Have you had a regulatory compliance issue due to the condition of your groundwater monitoring wells or adequacy of your monitoring network? Are you confident compliance issues won’t arise in the future? Groundwater monitoring networks—including wells and dedicated sampling equipment—are often:
What if you managed your groundwater monitoring network like your other equipment assets? By taking a systematic asset management approach to maintaining your groundwater monitoring network you can:
Not concerned? Consider the likely results of the “if it ain’t really broke, don’t fix it” approach:
Regulatory Non-Compliance: Failure to comply with state and federal monitoring well regulations may result in a notice of non-compliance, fines, or legal action.
Repair and Maintenance Costs: Ignoring minor repairs and maintenance can lead to significant well repair or replacement costs. Simple repairs like lock replacement or ground surface seal repair are quick and low cost. Don’t let these minor items put you at risk for notification of non-compliance due to neglect. Other repairs such as protective casing or near-surface well casing repair may cost more but are a fraction of the cost of replacing a well that becomes unstable due to neglect.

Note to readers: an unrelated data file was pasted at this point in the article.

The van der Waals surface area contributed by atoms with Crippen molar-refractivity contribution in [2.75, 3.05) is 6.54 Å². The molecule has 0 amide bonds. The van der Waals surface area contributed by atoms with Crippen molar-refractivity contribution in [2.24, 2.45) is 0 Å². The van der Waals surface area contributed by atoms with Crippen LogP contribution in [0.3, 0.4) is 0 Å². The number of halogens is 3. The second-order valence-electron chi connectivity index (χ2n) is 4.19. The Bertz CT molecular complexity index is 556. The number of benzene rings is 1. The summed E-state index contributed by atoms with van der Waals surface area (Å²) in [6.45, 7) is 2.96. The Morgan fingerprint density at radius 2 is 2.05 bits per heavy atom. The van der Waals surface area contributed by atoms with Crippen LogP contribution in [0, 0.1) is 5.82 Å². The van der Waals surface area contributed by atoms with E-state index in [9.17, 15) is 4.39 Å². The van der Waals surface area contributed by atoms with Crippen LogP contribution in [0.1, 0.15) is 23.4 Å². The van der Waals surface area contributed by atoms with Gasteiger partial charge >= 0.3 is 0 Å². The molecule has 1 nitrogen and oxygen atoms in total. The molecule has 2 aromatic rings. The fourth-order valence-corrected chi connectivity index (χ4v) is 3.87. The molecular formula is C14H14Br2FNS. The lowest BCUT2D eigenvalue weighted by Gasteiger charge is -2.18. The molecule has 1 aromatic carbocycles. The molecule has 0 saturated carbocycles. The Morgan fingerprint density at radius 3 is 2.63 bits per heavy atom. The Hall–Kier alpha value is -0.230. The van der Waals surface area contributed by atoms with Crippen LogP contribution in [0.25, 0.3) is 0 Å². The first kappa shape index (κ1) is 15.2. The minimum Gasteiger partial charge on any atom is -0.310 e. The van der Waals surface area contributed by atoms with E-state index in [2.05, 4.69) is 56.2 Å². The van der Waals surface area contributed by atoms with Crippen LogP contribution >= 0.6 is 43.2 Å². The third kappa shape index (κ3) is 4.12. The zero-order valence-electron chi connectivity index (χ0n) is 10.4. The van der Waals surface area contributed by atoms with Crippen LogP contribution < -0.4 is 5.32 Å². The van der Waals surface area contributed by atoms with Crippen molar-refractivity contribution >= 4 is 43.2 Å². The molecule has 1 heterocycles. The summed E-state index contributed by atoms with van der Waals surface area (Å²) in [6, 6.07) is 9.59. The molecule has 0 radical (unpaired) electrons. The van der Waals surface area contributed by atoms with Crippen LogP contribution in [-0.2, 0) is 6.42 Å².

Well Replacement Costs: Abandoning and replacing a single well that can no longer be repaired can cost $3,000 to $10,000+ depending on the depth and construction of the well.
As with many assets, you save time and money in the long run by addressing problems before they arise. So what does monitoring well asset management look like? It doesn’t have to be complicated, costly, or time-consuming. We recommend starting with a simple inventory following these basic steps:
1. Identify needed repairs and replacements of existing wells
2. Develop a plan to repair, replace, or abandon wells as needed
3. Identify deficiencies in the coverage of your well networks